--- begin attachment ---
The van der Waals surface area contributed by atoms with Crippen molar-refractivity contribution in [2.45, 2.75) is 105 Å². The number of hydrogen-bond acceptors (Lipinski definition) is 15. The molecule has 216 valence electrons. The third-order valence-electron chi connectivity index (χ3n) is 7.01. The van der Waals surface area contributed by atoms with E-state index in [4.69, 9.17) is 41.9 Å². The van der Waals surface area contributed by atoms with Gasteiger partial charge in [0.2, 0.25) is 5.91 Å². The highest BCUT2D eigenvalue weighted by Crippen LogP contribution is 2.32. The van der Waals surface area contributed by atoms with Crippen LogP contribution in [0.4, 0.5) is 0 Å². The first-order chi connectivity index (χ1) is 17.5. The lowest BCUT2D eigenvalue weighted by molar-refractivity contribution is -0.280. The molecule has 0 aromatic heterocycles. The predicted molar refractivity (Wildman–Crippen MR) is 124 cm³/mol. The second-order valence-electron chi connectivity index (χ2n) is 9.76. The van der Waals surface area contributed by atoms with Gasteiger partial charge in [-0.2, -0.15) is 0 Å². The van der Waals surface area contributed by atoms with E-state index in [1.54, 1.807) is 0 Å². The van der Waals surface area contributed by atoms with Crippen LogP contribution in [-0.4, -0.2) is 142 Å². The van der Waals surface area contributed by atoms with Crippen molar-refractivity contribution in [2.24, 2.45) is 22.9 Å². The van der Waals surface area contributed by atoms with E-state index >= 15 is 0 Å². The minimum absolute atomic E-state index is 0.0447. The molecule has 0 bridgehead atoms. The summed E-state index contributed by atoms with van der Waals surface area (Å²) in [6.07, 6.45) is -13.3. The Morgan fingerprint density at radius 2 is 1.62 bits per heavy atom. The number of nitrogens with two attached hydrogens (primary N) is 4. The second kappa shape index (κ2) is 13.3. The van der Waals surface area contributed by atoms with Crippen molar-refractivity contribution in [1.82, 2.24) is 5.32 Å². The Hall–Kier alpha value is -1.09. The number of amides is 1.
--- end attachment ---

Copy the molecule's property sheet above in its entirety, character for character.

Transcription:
The van der Waals surface area contributed by atoms with Crippen molar-refractivity contribution in [2.45, 2.75) is 105 Å². The number of hydrogen-bond acceptors (Lipinski definition) is 15. The molecule has 216 valence electrons. The third-order valence-electron chi connectivity index (χ3n) is 7.01. The van der Waals surface area contributed by atoms with E-state index in [4.69, 9.17) is 41.9 Å². The van der Waals surface area contributed by atoms with Gasteiger partial charge in [0.2, 0.25) is 5.91 Å². The highest BCUT2D eigenvalue weighted by Crippen LogP contribution is 2.32. The van der Waals surface area contributed by atoms with Crippen LogP contribution in [0.4, 0.5) is 0 Å². The first-order chi connectivity index (χ1) is 17.5. The lowest BCUT2D eigenvalue weighted by molar-refractivity contribution is -0.280. The molecule has 0 aromatic heterocycles. The predicted molar refractivity (Wildman–Crippen MR) is 124 cm³/mol. The second-order valence-electron chi connectivity index (χ2n) is 9.76. The van der Waals surface area contributed by atoms with Gasteiger partial charge in [-0.2, -0.15) is 0 Å². The van der Waals surface area contributed by atoms with E-state index in [1.54, 1.807) is 0 Å². The van der Waals surface area contributed by atoms with Crippen LogP contribution in [-0.4, -0.2) is 142 Å². The van der Waals surface area contributed by atoms with Crippen molar-refractivity contribution in [2.24, 2.45) is 22.9 Å². The van der Waals surface area contributed by atoms with E-state index >= 15 is 0 Å². The minimum absolute atomic E-state index is 0.0447. The molecule has 0 bridgehead atoms. The summed E-state index contributed by atoms with van der Waals surface area (Å²) in [6.07, 6.45) is -13.3. The Morgan fingerprint density at radius 2 is 1.62 bits per heavy atom. The number of nitrogens with two attached hydrogens (primary N) is 4. The second kappa shape index (κ2) is 13.3. The van der Waals surface area contributed by atoms with Crippen molar-refractivity contribution in [1.82, 2.24) is 5.32 Å². The Hall–Kier alpha value is -1.09. The number of amides is 1.